At $63 million over three years ($21 million annually) with $45 million guaranteed the New York Giants this offseason bestowed upon Leonard Williams a contract that carries the expectation he will perform like an elite, difference-making defensive lineman.
Williams did that in 2020 with career bests in sacks (11.5), tackles for loss (14), quarterback hits (30), and hurries (12). He finished fifth in the league among 53 qualifying interior defensive lineman in pass rush pressure percentage (7.8) and 15th in pass rush win rate (14.3 percent).
The 2020 season was, by far, the most productive of Williams’ six-year NFL career. Can he produce a similar season in 2021? Let’s discuss that in the latest of our player-by-player profiles of the 90-man roster the Giants will bring to training camp.
Position: Defensive line
Contract: Year 1 of three-year, $63 million deal | Guaranteed: $45 million | 2021 cap hit: $11 million
Career to date
Why do I think about Evan Engram when I consider Williams’ career path? Until last season, Williams had at times shown the talent that convinced the New York Jets to select him No. 6 overall in the 2015 NFL Draft. He made the All-Rookie Team in 2015 and the Pro Bowl in 2016, but never posted truly elite production.
That’s why the Jets were willing to part with him in 2019. It’s why Giants GM Dave Gettleman was roundly criticized for parting with third- and fifth-round picks to get an underperforming free-agent-to-be in the middle of a season in which the Giants had no chance to make the playoffs.
Gettleman and the Giants were placing a bet on what Williams, just 25 at the time of the trade, could be. What he had hinted at in his first two seasons, and what he had shown at USC that made him a top 10 draft pick.
The Giants won that bet. At least in 2020.
Now, they have placed another bet. They have made Williams the fourth-highest paid interior defensive lineman in the NFL (tied with DeForest Bucker) in terms of average annual salary. That means 2020 cannot be an anomoly for Williams. They are paying him to be a consistent difference-maker.
Will they get what they are paying for?
Before the 2020 season Williams had compiled 17.5 sacks over five seasons, with a high of 7.0 in 2016. Is it reasonable to anticipate double-digit sack production from him on an annual basis?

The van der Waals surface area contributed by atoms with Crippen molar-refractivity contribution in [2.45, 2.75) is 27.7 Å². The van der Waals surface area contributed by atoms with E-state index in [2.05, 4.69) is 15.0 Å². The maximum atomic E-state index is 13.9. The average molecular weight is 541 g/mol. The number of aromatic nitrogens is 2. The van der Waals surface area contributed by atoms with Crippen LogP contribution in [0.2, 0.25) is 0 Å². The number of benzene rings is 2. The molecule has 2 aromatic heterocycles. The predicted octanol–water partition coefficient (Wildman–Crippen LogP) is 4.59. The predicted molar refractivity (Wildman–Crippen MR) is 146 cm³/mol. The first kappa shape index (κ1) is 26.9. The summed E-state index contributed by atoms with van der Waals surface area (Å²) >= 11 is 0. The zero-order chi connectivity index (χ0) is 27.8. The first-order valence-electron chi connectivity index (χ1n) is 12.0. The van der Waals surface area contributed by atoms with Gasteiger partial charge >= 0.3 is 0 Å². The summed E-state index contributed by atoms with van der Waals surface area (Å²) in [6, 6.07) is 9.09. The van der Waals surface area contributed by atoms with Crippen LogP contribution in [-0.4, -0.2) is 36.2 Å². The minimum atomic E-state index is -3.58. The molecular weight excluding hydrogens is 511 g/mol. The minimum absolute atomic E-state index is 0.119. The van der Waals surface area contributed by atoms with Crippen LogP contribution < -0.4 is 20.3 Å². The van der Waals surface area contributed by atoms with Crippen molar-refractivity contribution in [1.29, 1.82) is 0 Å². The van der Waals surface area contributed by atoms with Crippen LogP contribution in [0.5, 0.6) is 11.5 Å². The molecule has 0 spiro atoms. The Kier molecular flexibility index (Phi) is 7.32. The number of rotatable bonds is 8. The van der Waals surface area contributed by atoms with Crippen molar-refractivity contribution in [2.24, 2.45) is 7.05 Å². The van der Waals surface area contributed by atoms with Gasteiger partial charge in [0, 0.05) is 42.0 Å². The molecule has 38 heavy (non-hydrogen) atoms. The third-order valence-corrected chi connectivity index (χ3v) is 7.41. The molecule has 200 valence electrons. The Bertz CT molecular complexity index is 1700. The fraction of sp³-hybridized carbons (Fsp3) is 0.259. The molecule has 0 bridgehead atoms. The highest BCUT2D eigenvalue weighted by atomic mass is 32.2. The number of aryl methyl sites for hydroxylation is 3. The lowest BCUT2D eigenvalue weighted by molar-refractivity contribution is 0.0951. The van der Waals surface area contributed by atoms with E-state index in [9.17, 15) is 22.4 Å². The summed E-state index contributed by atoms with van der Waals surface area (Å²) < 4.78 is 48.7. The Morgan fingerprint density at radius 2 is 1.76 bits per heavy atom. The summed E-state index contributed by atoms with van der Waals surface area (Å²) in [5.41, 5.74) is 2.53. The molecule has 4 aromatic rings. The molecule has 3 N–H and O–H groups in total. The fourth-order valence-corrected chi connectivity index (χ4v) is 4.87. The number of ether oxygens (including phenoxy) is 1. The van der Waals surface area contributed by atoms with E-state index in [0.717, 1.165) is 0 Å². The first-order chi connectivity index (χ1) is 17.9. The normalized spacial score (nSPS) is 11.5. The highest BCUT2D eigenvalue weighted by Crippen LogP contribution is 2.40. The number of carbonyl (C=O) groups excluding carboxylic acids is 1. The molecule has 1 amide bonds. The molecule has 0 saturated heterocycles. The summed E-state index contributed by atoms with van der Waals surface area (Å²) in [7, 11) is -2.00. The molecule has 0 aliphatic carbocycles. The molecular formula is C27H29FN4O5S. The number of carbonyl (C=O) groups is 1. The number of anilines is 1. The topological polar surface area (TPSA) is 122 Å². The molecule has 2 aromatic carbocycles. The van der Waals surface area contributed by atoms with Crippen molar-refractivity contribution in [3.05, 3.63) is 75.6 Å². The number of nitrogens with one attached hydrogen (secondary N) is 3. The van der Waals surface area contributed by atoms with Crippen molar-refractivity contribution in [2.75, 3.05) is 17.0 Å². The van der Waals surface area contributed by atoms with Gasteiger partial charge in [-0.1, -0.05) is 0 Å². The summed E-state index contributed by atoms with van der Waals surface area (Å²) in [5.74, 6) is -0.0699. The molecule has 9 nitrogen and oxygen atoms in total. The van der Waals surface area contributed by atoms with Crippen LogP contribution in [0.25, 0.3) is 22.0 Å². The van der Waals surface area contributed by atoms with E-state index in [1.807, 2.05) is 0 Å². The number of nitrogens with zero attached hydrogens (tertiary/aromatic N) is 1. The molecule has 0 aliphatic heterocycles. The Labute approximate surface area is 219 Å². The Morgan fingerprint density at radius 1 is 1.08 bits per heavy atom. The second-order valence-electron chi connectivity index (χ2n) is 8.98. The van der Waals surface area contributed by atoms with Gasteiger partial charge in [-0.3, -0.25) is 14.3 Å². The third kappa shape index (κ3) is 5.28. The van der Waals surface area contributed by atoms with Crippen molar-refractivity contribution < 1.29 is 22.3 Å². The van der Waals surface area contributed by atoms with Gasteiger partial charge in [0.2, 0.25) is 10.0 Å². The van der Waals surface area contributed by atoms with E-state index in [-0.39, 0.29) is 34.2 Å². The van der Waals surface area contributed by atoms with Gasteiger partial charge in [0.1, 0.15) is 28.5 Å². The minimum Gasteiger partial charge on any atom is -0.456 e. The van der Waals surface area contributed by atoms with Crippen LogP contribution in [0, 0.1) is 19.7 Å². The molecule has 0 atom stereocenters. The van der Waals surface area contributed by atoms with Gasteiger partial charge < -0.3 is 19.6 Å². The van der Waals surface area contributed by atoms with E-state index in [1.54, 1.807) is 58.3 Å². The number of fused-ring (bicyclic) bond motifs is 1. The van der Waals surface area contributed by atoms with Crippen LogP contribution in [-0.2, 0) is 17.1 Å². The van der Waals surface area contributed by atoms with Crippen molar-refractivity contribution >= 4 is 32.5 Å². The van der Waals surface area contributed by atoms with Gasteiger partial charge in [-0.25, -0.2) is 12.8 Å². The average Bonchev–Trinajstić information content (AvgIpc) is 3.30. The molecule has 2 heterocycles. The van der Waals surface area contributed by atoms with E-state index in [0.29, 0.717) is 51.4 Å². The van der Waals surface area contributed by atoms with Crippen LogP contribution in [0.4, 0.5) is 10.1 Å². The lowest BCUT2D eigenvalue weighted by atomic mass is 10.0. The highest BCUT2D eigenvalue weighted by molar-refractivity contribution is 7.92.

After he signed the contract, Williams told New York media via Zoom that he did not believe the contract carried raised expectations.
“I think if I allow the pressure to sink in or allow outside noise to start sinking in, then it’s going to take away that fun that I was just talking about that allowed me to play so well,” Williams said. “I don’t want to think about what type of pressure or what other people are thinking. I just want to be the best for my team, be a good leader and give this team as much as I can. That’s the reason why they brought me back for that. I don’t want to put too much pressure on it.”
Defensive line coach Sean Spencer does not want Williams thinking about proving anything to anyone. He just wants him to play.
“He’s always had the ability,” Spencer said late in the 2020 season. “I think he was so consumed early in his career with proving to everybody that he was the guy he was supposed to be. I’ve completely removed that in his thinking. I don’t talk to him about that. I talk to him about where we are now, the here and now.”
Giants fans, though, will want a reasonable facsimile, at least, of the player they saw last season. The Giants organization will as well, especially with Williams carrying cap hits totaling more than $25 million in the second and third years of the deal.
When asked about the big contract for Williams, Gettleman said “maybe 11.5 sacks, maybe that was part of” why they gave it to him.
Sacks, though, are not the be-all and end-all of judging a defensive lineman.
“You know, he’s very versatile, he’s a legitimate inside pass rusher and he really blossomed,” Gettleman said. “He loves being here and we love having him, so that was part of the decision.”
What the Giants need from Williams is impact. They need him to pressure opposing quarterbacks. They need him to make plays against the run. It is difficult to put a number on that. You know impact, though, when you see it. I don’t see any reason why Williams shouldn’t be able to provide it in 2021, as long as he remains healthy.
One thing we know for sure about Williams. He will absolutely continue to live his best life. These are from Williams’ offseason adventures.